The dental therapy dog

Just when you think I’ve run out of ways to report on new ways dogs are working as assistance/therapy dogs…I introduce you to Flossie.

Appropriately named, Flossie is a dental therapy dog.

Lexa and Flossie: (From left) Dr. Alan Golden, Elysia Yriarte and Natalia Caraballo smile for the camera while petting Flossie, a dental therapy dog, and her half-sister Lexa, a dental therapy dog-in-training.  (photo courtesy of American Dental Association)

Lexa and Flossie: (From left) Dr. Alan Golden, Elysia Yriarte and Natalia Caraballo smile for the camera while petting Flossie, a dental therapy dog, and her half-sister Lexa, a dental therapy dog-in-training. (photo courtesy of American Dental Association)

At the 10,000-square-foot Virginia facility, Golden Pediatric Dentistry & Orthodontics, Flossie is free to run around with one job: to make people comfortable wherever they are. Flossie has been coming to the office since she was 8 weeks old in 2012.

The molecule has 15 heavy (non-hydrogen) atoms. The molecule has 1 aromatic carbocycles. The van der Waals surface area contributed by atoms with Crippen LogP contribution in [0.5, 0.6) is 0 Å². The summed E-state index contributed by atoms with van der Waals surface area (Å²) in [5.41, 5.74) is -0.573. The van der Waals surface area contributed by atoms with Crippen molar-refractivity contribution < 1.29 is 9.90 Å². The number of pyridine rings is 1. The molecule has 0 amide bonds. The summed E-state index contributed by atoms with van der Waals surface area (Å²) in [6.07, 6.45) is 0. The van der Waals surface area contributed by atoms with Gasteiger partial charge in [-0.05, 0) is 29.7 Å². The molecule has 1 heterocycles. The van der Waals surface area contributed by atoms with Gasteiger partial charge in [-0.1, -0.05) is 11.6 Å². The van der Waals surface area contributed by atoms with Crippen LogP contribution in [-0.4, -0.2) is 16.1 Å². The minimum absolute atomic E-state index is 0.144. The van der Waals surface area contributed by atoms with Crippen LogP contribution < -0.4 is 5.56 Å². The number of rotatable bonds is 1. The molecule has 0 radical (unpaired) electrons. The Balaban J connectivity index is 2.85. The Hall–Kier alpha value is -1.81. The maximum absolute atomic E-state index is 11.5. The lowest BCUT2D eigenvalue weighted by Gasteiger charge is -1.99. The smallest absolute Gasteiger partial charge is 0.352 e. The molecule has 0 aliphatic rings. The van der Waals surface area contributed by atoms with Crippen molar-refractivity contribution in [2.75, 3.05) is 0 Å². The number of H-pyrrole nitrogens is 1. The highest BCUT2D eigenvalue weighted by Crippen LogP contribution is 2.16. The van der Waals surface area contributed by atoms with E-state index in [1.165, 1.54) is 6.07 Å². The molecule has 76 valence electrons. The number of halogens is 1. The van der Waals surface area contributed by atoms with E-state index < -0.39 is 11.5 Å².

“I would say, ‘Back to work,’ and she goes out and finds a lap to sit on, or sometimes she cuddles with the kids,” Dr. Golden said. “She’s good at it.”

With the success of Flossie, Dr. Golden said he’s been considering creating a resource for dentists who are interested in using therapy dogs in their practice.

Flossie, a Cavachon (Bichon Frise/Cavalier King Charles Spaniel cross), received her therapy dog certification from the Alliance of Therapy Dogs.  New patients are informed that Flossie works at the practice so they are ready for her presence in the office when they arrive.

For patients that are particularly frightened of dogs, or who have severe allergies, Flossie is sent to her official resting area, which is fenced off and has a dog bed.

Dr Golden’s partner in practice is so impressed by what Flossie brings to the practice that he has his own dental therapy dog in training, Lexa.

Source:  American Dental Association

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